During the sufferings of World War I Allamano genuinely felt he was the Rector of the Consolata Sanctuary – the sanctuary of Consolation. “Mothers, wives and soldiers came to the Consolata from everywhere. As the Rector I felt the burden of their sighs and prayers. Some people came asking me to do something for them and all I could do is what the apostles did.” (Conf 23, December 1915; vol. II, pp. 454-455).

One of Allamano’s accomplishments as Rector of the Sanctuary and Residence is not widely known but is as important as his work as a Founder. He found his inspiration in the Consolata, the “kind mother.” If I could give a name to Allamano’s work it would be this: the Gulf Stream.
What I write here is a reaction to the book written for the centenary of Don Bosco’s death (1888) by that well-known and worthy author, Sergio Quinzio: Domande sulla santità – Don Bosco, Cafasso, Cottolengo, 1986. The author presents these three saints as sad, nightmarish and gloomy, overwhelmed by the fear of hell and sexuality etc.

I was worried by the idea that Allamano, Cafasso’s nephew, was also a sad, gloomy saint … Moral theology at that time – and especially in Piedmont – was in crisis. Cold spiritual currents came down into Piedmont from the Alpine valleys – a sort of “intolerable rigorism.” Convinced that austerity and toughness provided the best Christian formation, excellent priests and bishops who were at the same time morally austere, rigid and demanding supported these currents. They instilled more fear than love of the Eucharist in the confessional and as spiritual directors … they believed this was the easiest road to perfection. Those who tried to contested this outlook were called lax. Believing that behavior in the Ecclesiastical Residence were too permissive – almost lax – Bishop Gastaldi closed the Residence.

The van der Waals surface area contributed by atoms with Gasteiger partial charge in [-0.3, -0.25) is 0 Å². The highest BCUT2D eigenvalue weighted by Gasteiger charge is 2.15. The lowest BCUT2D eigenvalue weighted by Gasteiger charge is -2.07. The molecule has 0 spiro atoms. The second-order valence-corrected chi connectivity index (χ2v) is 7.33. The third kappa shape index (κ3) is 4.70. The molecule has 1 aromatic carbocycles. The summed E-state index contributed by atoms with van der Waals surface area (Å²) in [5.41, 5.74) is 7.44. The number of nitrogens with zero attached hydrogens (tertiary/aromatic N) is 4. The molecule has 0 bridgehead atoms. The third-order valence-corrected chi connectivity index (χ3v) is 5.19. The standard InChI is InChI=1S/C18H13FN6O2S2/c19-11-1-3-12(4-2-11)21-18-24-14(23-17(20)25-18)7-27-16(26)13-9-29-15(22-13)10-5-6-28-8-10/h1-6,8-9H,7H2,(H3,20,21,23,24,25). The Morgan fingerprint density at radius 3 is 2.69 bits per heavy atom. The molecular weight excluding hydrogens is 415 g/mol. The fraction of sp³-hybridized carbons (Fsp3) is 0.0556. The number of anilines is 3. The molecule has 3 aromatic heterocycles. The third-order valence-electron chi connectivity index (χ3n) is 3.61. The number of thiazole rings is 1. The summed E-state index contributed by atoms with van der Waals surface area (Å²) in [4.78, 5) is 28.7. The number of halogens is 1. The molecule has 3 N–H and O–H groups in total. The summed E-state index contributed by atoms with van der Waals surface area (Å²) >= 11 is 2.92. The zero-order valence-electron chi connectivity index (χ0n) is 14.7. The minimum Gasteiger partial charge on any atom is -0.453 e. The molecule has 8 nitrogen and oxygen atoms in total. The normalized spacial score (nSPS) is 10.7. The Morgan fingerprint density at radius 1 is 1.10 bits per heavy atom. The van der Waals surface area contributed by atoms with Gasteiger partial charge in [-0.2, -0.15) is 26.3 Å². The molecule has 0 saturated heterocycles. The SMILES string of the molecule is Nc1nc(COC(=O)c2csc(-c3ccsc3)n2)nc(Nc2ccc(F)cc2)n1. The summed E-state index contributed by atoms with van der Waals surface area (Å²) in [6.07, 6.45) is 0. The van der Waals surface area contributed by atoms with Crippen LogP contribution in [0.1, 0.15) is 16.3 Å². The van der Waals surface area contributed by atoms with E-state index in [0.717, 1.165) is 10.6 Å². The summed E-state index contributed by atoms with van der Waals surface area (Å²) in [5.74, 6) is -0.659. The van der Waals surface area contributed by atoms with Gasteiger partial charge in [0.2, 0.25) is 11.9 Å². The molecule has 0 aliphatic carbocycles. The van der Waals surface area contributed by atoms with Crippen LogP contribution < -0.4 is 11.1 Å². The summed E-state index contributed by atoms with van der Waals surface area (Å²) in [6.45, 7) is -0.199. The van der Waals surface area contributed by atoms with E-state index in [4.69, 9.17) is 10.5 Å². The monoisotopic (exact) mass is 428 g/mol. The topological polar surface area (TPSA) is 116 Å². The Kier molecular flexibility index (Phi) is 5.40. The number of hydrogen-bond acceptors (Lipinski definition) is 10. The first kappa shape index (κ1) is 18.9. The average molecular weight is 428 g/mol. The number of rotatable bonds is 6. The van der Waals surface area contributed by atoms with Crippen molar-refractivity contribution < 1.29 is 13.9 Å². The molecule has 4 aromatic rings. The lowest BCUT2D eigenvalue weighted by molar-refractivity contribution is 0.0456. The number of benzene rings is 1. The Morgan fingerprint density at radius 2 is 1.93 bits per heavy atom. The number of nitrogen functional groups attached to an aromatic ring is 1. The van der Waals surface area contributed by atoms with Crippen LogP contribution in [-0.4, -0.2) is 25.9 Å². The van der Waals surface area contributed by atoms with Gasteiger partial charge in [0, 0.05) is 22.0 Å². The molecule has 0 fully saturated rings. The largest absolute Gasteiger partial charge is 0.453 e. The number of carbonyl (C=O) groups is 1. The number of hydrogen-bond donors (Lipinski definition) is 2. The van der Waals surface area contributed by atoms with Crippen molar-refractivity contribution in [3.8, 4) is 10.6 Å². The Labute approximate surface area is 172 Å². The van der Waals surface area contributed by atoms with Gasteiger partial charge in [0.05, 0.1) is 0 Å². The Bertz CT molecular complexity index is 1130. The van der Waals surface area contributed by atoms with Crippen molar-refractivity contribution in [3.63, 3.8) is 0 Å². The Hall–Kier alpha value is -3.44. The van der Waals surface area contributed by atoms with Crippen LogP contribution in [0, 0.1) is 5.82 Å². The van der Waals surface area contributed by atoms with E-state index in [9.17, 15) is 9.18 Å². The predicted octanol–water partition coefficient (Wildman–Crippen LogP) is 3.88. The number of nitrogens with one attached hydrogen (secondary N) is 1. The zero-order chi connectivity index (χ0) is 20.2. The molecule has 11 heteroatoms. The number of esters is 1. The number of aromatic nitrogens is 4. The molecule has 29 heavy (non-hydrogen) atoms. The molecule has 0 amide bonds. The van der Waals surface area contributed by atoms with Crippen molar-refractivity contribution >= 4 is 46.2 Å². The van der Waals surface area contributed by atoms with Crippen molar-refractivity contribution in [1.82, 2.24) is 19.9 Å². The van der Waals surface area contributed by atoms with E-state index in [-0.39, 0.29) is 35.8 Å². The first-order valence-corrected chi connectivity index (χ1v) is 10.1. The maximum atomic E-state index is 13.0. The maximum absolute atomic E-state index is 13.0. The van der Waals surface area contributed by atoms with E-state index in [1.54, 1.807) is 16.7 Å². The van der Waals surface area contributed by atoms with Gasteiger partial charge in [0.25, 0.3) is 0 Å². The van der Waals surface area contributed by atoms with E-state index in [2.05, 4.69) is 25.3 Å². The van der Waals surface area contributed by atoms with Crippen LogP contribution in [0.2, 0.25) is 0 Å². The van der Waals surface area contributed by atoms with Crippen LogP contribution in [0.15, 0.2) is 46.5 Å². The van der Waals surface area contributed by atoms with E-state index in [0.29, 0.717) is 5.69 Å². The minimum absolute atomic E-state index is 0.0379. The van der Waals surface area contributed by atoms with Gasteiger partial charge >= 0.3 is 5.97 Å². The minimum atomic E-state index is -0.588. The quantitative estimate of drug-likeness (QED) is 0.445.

When Allamano became the Rector of the Consolata Sanctuary (October 2, 1888) he had to convince the Bishop to reopen the Residence. The Bishop only agreed if Allamano would teach moral theology there. Allamano accepted this condition but made one of his own: he would be free to teach St. Alphonsus’ moral theology.

But what about the “Gulf Stream?” South of the Island of Terragona cold and slightly salty water from Arctic currents meet warm water from the Gulf Stream and create a dividing line. A ship crossing this line is in the anomalous situation of having its prow in cold water and its stern in the warm water of the Gulf Stream (13-14 degrees Celsius).
As a teacher, as superior of the Residence and above all as Rector of the Consolata Sanctuary, Allamano eliminated all traces of this rigorism from Turin and from Piedmont. This is one of his greatest accomplishments – it is a gift he made to his diocese. To us, missionaries, he gave the absolute best method of evangelization: kindness, tenderness, the ability to instill hope and optimism – this is the warm stream of love which alone contributes to the welfare of people from every race and culture.

In our communities and in our apostolate do we believe that gentleness is the most effective way to defuse conflict, to become authentic envoys of the One who said he was meek and humble of heart? Can we replace confrontation with dialogue? Dialogue that never loses hope in the other person?
People want us to be serene and fulfilled individuals – not sad evangelists. Do you believe it possible to combine serious, disciplined and planned commitment with Allamano’s informality and that easy, sincere communication with others that gives rise to fraternal relationships and the exchange of confidences without suspicion?

Father Igino Tubaldo